According to Wiktionary, the term “throw down” was popularized in 1990s street culture, derived from the idiom throw down the gauntlet or “to issue a challenge,” also used in the sense of “to make a stand” or “to stand up and contribute something.” The term has been further popularized by the drama-filled televised cook-off competitions of chef Bobby Flay in his Food Network show called Throwdown, which always ends with his open challenge to all viewers: “Are you ready for a Throwdown?”
There have been throw downs in poetry, music, football, breakdancing, cooking, glee clubs, boxing, politics, and street fighting, but there has never been a throw down in museum teaching … until now! This month, ArtMuseumTeaching.com brings together 4 challengers and 1 museum for the first-ever “Museum Teaching THROW DOWN,” aimed at bringing out the best in experience, creativity, risk-taking, and experimentation.
- What: Museum Teaching THROW DOWN (Google+ Event Page)
- Where: American Folk Art Museum, New York City, 2 Lincoln Square (Columbus Ave + West 66th Street)
- When: Wed., February 26th, starting at 6:00pm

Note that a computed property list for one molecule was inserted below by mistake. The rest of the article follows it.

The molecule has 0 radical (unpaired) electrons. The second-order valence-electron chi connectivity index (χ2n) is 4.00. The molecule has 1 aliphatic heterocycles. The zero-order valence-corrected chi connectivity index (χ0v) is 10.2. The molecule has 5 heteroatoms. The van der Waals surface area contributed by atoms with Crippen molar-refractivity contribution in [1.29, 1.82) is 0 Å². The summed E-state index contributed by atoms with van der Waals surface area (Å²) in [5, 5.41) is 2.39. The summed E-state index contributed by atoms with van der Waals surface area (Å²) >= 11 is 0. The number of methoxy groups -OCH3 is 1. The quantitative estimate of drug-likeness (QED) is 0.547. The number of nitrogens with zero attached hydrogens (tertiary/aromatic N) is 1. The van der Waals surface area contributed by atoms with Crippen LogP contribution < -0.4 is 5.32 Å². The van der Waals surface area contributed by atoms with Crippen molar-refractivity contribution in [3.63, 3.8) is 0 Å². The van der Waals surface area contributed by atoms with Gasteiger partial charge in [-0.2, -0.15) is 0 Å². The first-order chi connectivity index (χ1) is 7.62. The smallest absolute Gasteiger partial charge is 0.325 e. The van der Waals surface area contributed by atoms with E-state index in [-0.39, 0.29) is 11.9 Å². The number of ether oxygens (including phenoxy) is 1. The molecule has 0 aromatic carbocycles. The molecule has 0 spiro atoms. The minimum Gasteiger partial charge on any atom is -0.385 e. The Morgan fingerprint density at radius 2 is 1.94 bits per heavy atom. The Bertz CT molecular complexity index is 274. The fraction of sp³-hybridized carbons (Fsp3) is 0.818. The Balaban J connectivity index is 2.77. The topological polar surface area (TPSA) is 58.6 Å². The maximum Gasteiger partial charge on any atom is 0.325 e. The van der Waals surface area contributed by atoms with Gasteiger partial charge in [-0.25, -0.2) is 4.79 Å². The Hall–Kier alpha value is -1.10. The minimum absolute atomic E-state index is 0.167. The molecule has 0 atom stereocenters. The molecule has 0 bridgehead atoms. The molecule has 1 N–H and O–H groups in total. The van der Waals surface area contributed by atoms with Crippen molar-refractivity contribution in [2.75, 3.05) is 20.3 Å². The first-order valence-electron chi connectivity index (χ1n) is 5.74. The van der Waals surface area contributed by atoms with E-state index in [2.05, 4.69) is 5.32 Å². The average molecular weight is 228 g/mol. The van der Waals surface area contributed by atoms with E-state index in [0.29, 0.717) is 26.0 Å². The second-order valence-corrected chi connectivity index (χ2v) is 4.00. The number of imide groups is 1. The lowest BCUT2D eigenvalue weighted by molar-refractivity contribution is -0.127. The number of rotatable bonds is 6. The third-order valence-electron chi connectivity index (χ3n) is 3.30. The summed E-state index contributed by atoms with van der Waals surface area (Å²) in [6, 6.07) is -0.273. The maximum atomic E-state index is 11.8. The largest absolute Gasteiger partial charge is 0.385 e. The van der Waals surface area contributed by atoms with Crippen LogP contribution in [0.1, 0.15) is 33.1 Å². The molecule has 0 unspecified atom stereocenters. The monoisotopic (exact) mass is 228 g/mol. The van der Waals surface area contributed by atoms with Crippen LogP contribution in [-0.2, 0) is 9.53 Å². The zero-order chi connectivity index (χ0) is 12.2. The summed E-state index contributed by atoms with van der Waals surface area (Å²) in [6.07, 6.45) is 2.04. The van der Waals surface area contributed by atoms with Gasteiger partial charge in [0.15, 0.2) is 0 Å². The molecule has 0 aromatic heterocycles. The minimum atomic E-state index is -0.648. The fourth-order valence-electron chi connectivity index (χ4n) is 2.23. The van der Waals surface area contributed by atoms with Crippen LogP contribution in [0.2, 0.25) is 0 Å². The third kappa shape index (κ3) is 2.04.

Four fierce educator/competitors will gather at the American Folk Art Museum on February 26th, prepared to “make a stand” and lead a gallery teaching experience of about 15-20 minutes each. Each educator will use the museum’s current special exhibition Folk Couture: Fashion and Folk Art to activate the audience in new and engaging ways. After each educator has completed their gallery experience, the audience then gets to decide who leaves as the winner of the first-ever Museum Teaching THROW DOWN.
Let’s meet the challengers…
As we start to get psyched-up about the upcoming THROW DOWN, I asked all the competitors to tell me why they are interested in this type of museum teaching challenge. So here is a little bit more about us, and why we’re doing this.
JEN OLENICZAK: Museum Hack-er and The Engaging Educator extraordinaire, working to rid the world of boring museum experiences for good. @TheEngagingEd
“So often we get caught up in what works — the gallery stops and activities that are tried and true in a given audience. Failure is a scary thing, and experimental implies a chance of failure. Through my work with the Engaging Educator and Museum Hack, I’m all about taking risks that have the capacity to either be massive failures or tremendous successes. If you are constantly trying not to fail, you’ll never succeed. The THROW DOWN for experimental museum teaching offers a platform to take a big risk with colleagues I respect — and to blow it up at the American Folk Art Museum.”
RACHEL ROPEIK: Real is a thing that happens to you when you mess with this titan of a museum educator who now hails from the Brooklyn Museum. @TheArtRopeik